- A sports stadium requires robust security that’s visible, relatively aesthetic and permits good movement flow, as its users simultaneously demand peace of mind and a pleasant experience.
- A luxury hotel requires blended, unobtrusive security as its users demand opulent and immersive surroundings.
Security Design Principle 2: People
Look at any successful security project, and you will note that its people worked collaboratively – and did so from the project’s inception.
The earlier that all parties are engaged – architects, developers, security consultants, utilities, technologists, and solution providers, to name a few – the more advantageous that will be to a project. Working in sync ensures that critical balance is built and that security can be engineered by design, resulting in smoother projects and more resilient, profitable results.
Security Design Principle 3: Proportionality
The final principle of effective security design is proportionality – a balancing act by nature! Security consultants must work with developers and architects to agree on a project’s threat vs risk score to guide the balance between aesthetics, usability, and security robustness.
Let us use Qatar as a hypothetical example. Qatar considers itself a safe country regarding terror attacks – the last attack on its soil was in 2005. Therefore, a shopping centre development could be rated low threat-high risk, given the human impact of a successful hostile vehicle attack, for example.
Obstacles to Security Design Balance in the Gulf
To briefly return to an earlier point, no region on earth compares to the Middle East. Driven by dreams and with capital to invest, the infrastructure growth in many gulf states is outpacing processes and sometimes education around what effective, aesthetic security can be.
The reality poses a challenge to those specifying new developments – particularly regarding security design. Today’s threats are a moving target. That means standards, certifications, and solutions evolve rapidly to match.
And then there’s the increasingly dream-like architecture emerging from the wealthier gulf nations. Project leaders must balance aesthetic vision, security and user experience. But to what extent is that possible? Must inspiration be capped to guarantee security?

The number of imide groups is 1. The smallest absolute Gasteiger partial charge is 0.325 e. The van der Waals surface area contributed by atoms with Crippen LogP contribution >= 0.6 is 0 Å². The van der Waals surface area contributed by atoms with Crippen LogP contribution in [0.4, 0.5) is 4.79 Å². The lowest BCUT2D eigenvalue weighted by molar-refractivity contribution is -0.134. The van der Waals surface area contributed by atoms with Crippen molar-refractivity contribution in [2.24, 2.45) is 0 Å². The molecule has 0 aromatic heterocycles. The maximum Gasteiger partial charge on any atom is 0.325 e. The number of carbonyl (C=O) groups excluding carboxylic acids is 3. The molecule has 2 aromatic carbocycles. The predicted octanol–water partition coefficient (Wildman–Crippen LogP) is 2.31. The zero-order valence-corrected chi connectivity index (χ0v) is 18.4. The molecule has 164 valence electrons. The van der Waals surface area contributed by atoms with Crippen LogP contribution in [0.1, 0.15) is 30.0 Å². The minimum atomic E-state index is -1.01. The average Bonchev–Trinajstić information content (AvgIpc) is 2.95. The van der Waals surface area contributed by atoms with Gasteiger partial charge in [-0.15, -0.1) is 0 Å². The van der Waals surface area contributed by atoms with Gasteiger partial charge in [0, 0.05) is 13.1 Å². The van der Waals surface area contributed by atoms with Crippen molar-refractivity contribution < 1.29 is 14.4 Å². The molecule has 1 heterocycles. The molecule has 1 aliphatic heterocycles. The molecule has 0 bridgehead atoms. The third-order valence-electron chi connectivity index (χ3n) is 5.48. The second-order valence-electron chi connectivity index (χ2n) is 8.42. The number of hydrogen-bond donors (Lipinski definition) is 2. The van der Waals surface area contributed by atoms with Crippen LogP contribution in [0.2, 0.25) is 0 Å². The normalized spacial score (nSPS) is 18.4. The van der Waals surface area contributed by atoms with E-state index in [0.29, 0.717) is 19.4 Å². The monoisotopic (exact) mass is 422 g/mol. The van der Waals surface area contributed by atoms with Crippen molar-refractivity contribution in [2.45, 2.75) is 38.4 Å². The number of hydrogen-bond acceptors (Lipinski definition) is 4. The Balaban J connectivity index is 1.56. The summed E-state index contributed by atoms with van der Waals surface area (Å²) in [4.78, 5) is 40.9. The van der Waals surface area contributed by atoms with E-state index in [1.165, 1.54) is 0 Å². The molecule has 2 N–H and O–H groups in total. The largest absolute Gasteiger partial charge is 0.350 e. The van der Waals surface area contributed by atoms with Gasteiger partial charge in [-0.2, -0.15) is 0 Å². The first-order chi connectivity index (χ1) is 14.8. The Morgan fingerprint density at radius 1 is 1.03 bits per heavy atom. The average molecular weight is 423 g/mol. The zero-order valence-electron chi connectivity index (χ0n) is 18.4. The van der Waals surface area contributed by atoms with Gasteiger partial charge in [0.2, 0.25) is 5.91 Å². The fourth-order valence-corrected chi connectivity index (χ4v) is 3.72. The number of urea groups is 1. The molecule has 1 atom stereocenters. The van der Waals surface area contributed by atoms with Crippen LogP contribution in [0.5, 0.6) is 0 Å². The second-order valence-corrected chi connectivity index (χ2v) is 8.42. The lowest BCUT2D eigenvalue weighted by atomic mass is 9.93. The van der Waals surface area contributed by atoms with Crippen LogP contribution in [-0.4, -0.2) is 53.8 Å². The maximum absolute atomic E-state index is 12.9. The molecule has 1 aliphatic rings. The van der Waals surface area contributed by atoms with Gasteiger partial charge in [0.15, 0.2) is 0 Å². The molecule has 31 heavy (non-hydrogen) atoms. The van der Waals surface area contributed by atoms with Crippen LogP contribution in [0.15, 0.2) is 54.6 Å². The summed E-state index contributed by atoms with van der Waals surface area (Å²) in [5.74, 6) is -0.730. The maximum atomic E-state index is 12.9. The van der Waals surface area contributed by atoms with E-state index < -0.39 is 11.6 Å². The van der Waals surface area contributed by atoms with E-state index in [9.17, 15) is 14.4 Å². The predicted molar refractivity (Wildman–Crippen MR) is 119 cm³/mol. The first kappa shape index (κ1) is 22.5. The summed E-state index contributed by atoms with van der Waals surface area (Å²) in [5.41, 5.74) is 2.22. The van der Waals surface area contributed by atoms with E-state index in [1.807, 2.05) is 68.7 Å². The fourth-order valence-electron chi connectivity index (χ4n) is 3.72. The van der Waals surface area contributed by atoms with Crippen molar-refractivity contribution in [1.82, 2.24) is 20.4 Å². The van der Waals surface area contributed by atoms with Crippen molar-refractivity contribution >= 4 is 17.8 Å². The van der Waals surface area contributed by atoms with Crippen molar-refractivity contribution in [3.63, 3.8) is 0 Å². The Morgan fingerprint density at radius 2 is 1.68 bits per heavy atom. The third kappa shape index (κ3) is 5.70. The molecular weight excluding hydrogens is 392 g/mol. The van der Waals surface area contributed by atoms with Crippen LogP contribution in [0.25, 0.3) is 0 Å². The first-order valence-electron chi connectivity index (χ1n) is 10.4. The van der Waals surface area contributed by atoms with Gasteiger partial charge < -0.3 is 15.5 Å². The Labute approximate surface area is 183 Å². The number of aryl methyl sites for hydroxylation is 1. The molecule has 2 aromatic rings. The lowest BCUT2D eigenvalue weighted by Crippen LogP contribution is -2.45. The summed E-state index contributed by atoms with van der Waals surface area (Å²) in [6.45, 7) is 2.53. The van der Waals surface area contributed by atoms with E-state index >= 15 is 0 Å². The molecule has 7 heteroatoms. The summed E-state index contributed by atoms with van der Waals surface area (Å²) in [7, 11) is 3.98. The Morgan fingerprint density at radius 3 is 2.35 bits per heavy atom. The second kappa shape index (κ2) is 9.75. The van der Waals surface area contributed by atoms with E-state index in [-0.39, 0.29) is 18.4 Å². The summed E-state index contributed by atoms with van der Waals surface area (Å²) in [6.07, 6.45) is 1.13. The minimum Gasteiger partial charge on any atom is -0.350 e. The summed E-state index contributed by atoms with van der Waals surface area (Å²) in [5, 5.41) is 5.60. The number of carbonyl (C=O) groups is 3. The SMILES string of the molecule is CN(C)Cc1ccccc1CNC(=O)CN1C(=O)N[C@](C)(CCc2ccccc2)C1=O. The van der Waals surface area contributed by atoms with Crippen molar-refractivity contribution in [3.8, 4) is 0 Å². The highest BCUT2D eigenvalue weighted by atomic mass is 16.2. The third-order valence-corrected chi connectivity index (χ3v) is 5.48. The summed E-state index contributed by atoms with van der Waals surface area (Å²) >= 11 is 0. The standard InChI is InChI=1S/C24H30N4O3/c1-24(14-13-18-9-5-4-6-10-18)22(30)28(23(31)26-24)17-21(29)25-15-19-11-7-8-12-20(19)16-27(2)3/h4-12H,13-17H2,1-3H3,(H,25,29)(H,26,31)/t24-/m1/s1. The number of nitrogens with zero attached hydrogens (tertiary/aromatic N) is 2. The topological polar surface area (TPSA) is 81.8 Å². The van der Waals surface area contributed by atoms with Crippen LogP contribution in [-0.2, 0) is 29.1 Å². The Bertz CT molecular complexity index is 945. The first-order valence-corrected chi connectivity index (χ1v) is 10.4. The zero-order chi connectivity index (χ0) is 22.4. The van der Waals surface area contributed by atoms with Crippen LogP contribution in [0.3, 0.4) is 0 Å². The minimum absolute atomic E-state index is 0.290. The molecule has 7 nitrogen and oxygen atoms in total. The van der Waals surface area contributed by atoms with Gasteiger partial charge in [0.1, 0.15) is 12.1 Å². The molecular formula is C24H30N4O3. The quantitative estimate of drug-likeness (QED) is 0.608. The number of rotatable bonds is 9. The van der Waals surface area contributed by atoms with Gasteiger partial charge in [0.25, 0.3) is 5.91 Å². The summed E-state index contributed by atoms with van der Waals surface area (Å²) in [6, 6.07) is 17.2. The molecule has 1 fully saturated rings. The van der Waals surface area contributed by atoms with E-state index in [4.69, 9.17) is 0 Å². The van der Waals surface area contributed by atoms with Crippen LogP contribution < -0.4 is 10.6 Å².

Security specialists don’t believe so. However, they recognise specific obstacles that may prevent the Middle East from achieving the desired balance in its security infrastructure. These are broadly considered to be:
- A bias around the so-called “fortress mentality” the notion that adequate security must look and feel like a locked-down area
- A need for better education about the latest security solutions, especially among developers and architects. Many simply aren’t aware of the innovation and flexibility at their disposal
- A varying interpretation of standards and certifications. What passes for one developer may not be passable for another
- A persisting preference for generalists over specialists. Security threat exists 100% of the time, so you should have a team whose focus is 100% on security design and can cope with the myriad of variances ‘security’ really means.
The Land of Uninhibited Imagination
The next step for security design in the Middle East is understanding that security can be inspirational, too. But, unfortunately, security is too often considered a restrictor in the land of unfettered imagination and uncompromising infrastructure progress.
However, when approached with expertise, commitment and, most importantly – balance – security design is an opportunity to be incredibly creative and set a new global model.
To achieve this, the gulf states need access to high-performing, highly-certified products tailored to the region’s impressive architectural innovation. And, of course, skilled, experienced people who appreciate the need for balance and know how to achieve it in security design.